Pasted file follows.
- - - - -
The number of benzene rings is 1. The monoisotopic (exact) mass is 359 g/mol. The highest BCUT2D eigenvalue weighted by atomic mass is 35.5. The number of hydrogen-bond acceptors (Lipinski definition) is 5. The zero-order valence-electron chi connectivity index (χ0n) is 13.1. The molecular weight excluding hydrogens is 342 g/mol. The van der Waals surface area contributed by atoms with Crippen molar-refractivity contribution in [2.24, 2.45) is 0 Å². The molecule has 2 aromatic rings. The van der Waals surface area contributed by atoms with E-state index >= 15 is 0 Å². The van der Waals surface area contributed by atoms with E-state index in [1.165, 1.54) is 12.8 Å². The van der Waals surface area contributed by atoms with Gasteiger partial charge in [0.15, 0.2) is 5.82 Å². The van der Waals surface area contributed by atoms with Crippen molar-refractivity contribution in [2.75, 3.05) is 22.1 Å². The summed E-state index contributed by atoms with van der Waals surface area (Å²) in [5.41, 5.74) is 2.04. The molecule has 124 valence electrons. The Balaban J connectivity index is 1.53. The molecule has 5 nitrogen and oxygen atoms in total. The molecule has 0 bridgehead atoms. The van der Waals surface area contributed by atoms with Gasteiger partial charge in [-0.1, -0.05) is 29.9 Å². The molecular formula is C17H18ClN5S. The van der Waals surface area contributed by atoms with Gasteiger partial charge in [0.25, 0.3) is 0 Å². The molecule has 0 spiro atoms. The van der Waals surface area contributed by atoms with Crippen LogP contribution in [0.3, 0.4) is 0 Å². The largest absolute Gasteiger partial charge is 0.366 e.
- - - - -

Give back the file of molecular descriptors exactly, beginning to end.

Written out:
The number of benzene rings is 1. The monoisotopic (exact) mass is 359 g/mol. The highest BCUT2D eigenvalue weighted by atomic mass is 35.5. The number of hydrogen-bond acceptors (Lipinski definition) is 5. The zero-order valence-electron chi connectivity index (χ0n) is 13.1. The molecular weight excluding hydrogens is 342 g/mol. The van der Waals surface area contributed by atoms with Crippen molar-refractivity contribution in [2.24, 2.45) is 0 Å². The molecule has 2 aromatic rings. The van der Waals surface area contributed by atoms with E-state index >= 15 is 0 Å². The van der Waals surface area contributed by atoms with E-state index in [1.165, 1.54) is 12.8 Å². The van der Waals surface area contributed by atoms with Gasteiger partial charge in [0.15, 0.2) is 5.82 Å². The van der Waals surface area contributed by atoms with Crippen molar-refractivity contribution in [2.75, 3.05) is 22.1 Å². The summed E-state index contributed by atoms with van der Waals surface area (Å²) in [5.41, 5.74) is 2.04. The molecule has 124 valence electrons. The Balaban J connectivity index is 1.53. The molecule has 5 nitrogen and oxygen atoms in total. The molecule has 0 bridgehead atoms. The van der Waals surface area contributed by atoms with Gasteiger partial charge in [-0.1, -0.05) is 29.9 Å². The molecular formula is C17H18ClN5S. The van der Waals surface area contributed by atoms with Gasteiger partial charge in [0.25, 0.3) is 0 Å². The molecule has 0 spiro atoms. The van der Waals surface area contributed by atoms with Crippen LogP contribution in [0.3, 0.4) is 0 Å². The largest absolute Gasteiger partial charge is 0.366 e.